Program update for Sunday: Guided tour of Per(Sister) at Newcomb Art Museum!

Join us for a tour of Newcomb Art Museum’s new incredible exhibition, Per(Sister) with Megan Flattley, curatorial research assistant! Sunday, February 3, 11:00 am.

Newcomb Art Museum has partnered with formerly incarcerated women, community organizations, stakeholders, and those directly impacted by the prison system to create the exhibition Per(Sister), which is intended to share the stories of currently and formerly incarcerated women in Louisiana, and shine a light on the myriad issues as identified and expressed by the women themselves. Their stories come to life through the pairing of a “persister” and an artist who created a work inspired by her story, other stories take the shape of voice recordings, or handwritten messages, all with the intention of challenging misconceptions and uninformed assumptions. By building awareness of the situations arising before, during and after incarceration, the exhibition Per(Sister) seeks to find common ground and pathways for society to empathetically move forward together.

More information on the exhibition at:

LAGO Conference 2019: Call for Papers!


Please scroll down for CFP translations in Portuguese, Spanish and Kreyòl.

“Entanglement and the Spaces in Between:
Discourses and Processes of Hybridity in Latin America”
LAGO Graduate Student Conference
February 1st, 2nd, and 3rd, 2019
New Orleans, Louisiana

“Perhaps once we accept that hybridity owes no less to present needs and desires to see and know what is disquieting about colonial history than it does to any particular past event, we can begin to write more complicated histories of Spanish America’s past. Perhaps then we can engage colonial subjects in a place and history that are as they should be—neither fully ours, nor fully theirs.” (Dean and Leibsohn, 2003)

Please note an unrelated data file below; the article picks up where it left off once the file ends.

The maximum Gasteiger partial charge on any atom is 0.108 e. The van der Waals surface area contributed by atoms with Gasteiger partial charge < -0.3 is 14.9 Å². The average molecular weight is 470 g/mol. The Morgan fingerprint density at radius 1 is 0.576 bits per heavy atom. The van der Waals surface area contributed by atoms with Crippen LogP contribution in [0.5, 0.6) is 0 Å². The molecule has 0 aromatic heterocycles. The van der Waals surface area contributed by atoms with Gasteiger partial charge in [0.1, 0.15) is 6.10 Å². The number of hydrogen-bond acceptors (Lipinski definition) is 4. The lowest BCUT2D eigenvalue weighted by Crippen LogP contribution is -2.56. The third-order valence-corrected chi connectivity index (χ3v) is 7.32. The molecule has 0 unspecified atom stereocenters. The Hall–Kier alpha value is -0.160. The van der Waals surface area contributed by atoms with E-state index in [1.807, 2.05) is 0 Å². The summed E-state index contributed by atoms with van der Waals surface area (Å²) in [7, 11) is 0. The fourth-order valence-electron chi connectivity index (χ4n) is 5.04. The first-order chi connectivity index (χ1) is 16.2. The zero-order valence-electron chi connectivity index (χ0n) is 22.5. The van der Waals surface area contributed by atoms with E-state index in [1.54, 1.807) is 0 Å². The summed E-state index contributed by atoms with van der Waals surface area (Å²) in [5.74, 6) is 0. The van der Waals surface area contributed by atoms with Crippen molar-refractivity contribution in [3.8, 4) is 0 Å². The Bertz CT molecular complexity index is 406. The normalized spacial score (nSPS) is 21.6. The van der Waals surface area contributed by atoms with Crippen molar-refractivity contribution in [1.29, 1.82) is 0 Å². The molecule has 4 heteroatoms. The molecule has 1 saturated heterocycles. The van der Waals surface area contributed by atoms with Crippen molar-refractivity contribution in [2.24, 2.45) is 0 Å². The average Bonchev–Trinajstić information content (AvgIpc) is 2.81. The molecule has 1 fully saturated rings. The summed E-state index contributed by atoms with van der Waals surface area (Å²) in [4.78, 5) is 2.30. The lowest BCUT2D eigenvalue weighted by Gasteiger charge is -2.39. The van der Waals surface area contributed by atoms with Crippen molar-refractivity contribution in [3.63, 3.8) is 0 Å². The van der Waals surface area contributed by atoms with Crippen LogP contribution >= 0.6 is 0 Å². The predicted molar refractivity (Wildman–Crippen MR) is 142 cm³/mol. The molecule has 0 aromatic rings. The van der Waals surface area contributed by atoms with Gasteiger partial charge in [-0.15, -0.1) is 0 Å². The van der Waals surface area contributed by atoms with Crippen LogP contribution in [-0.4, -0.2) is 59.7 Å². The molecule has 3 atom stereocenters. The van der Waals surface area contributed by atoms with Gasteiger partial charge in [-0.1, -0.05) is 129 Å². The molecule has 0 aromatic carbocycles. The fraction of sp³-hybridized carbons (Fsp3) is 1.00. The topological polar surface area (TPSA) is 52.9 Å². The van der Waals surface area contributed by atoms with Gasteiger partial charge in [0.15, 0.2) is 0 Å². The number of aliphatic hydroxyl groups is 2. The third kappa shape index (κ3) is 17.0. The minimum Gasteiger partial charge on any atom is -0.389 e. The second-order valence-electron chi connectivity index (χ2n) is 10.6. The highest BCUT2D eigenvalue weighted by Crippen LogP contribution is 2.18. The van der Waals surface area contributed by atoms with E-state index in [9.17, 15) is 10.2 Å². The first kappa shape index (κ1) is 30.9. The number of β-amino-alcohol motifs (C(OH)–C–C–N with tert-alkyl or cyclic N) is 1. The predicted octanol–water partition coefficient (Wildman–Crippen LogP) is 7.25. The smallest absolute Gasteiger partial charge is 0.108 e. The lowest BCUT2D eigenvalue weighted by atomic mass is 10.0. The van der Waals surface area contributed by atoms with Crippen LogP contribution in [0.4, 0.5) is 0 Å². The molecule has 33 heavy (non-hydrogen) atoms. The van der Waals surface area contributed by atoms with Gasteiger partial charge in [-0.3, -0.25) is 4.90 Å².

Continue reading “LAGO Conference 2019: Call for Papers!”

Recipient of the Stephen P. Jacobs Prize describes her project

It is an honor to receive this award! I would like to thank Professor Rebecca for the nomination, I am very happy to have my research recognized internationally. This research began during my last year in college, when I studied the musical movements during the time of the military dictatorship in Brazil and I came across, for the first time, with the MPB Festival of 1967. Since that time, I realized that this event was very important for the 1960s, because it was part of a time of great repression, violence and censorship by military power, and yet it became the way that many artists and singers were able to disseminate their thoughts, instruments and songs. When I entered the master’s degree, I created a research project that had as a proposal to investigate how the Festival of 1967 had been produced and elaborated in the form of a great narrative by TV Record.

Continue reading “Recipient of the Stephen P. Jacobs Prize describes her project”